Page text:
Principals begin early talks about a consolidated MDI middle school

Posted March 03, 2012, at 3:43 p.m.

MOUNT DESERT ISLAND, Maine — Some rumblings have begun about combining middle-schoolers from all five Mount Desert Island elementary schools.

It started when the five on-island principals were asked to think about how to offer sports to all the district’s middle-schoolers. Because the K-8 schools are so small — except Bar Harbor’s Conners-Emerson School — they have a hard time fielding full teams.

“As much as administrators and athletics directors liked the idea of islandwide sports, they kept looking at practical aspects. It wasn’t practical at all,” state the draft minutes from a recent Alternative School Organization 91 meeting.

Busing and scheduling would be a mess.

Which led to a bigger idea: Wouldn’t it be easy if they were all in the same building?

Mount Desert Elementary School principal Scott McFarland says maybe. He didn’t have enough students for a baseball team last year and it’s looking the same this year. His 170-student K-8 school used to have an A team and a B team for basketball and he has had to combine them into one — which isn’t necessarily good for the kids. It’s such a problem that he has thought about adding tennis — a sport the school hasn’t offered before — to the school’s sports offerings because it wouldn’t require many students. Other MDI principals are having similar dilemmas.

“We started talking about how boy, if we had an islandwide middle school that would solve those problems and it would also open up doors for kids academically. It spurred that conversation. Maybe we should investigate that more — not that it will be the solution, but it’s something to think about,” McFarland said.

Principals from Pemetic and Trenton schools both expressed tentative excitement about the possibility of a consolidated middle school. Tremont’s principal was not quoted in the meeting’s draft minutes and didn’t immediately return press calls.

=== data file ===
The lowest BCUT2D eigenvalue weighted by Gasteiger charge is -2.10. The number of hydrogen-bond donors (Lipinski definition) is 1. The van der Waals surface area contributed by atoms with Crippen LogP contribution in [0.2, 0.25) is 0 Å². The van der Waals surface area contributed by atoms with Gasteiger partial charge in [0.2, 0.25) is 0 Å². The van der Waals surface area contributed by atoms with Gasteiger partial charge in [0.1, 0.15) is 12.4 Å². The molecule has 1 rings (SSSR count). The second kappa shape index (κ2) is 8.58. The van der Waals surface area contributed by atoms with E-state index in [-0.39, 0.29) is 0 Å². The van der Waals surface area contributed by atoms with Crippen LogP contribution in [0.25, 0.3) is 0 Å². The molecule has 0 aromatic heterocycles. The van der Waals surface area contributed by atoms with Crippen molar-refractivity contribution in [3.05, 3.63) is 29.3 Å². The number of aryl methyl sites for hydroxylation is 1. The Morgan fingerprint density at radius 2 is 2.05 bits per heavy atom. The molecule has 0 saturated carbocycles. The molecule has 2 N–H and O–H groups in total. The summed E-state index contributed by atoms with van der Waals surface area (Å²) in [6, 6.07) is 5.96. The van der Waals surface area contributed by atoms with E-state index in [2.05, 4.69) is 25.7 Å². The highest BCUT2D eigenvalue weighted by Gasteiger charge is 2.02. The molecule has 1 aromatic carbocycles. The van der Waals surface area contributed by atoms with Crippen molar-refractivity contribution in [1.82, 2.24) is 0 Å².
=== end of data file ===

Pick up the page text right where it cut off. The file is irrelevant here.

The discussion isn’t just about sports, McFarland said. Several seventh-graders in the district have passed algebra, for instance. They should move on to geometry, but the little schools don’t offer it. To get around this, those students have been able to take geometry by videoconferencing with the larger Conners-Emerson School.

“One issue we have traditionally is having all students from all the schools being equally prepared for high school. I think one common middle school would prepare kids for high school in a more equitable way,” McFarland said.

One issue with doing this would be that it would make the four small elementary schools even smaller by taking out the sixth, seventh and eighth graders.

Barbara Neilly, the principal of Conners-Emerson School, said the talks were “very very premature.”

“It’s a conversation that’s been in the district for 20 years. It comes up every five years in looking at what’s best for the students for programming. I think its been about five years since the last discussion,” Neilly said.

The reason she thinks the conversation is so pervasive is when the district consolidated to only one high school, it worked well.

“I think there is a lot more to it than ‘should there be an island middle school or not?’” Neilly said. “There are so many pros and cons on each side. We have a lot to look at before we jump at anything.”

For one thing, most of the elementary schools still owe money on their buildings, according to AOS 91 superintendent Rob Liebow. And, while the conversation about one middle school sometimes pops up in the community, a similar conversation about having one big elementary school has never occurred. People want their towns to have their own elementary schools, he said — so the town elementary school would shrink by taking away the 6th, 7th and 8th graders.

One factor might be if two of the elementary schools do consolidate. Pemetic and Tremont schools will have votes soon to see if they should combine.

“If Southwest Harbor and Tremont start talking about it seriously, it might develop interest about talking this as a whole topic,” Liebow said. “I’m waiting to see what those two towns on the quiet side of the island are going to do. It’s a good indication of what the level of interest might be.”

On the other hand, the AOS voters did reject fully consolidating into a Regional School Union sort of formation and instead wanted each town to have its own schools and budgets — this might be an indicator that the community wouldn’t support one middle school, Liebow said.

Liebow said the entire discussion is in a very early stage and none of the talks have been official. If something does come of this “there is not serious comment from the committees, it’s from the school administrators. it sounds like a nugget.”

“I don’t know if the AOS will bring this back. There’s talk about it. You might see the discussion come back at the strategic plan talks in June — not agenda discussion or anything rushed,” he said.

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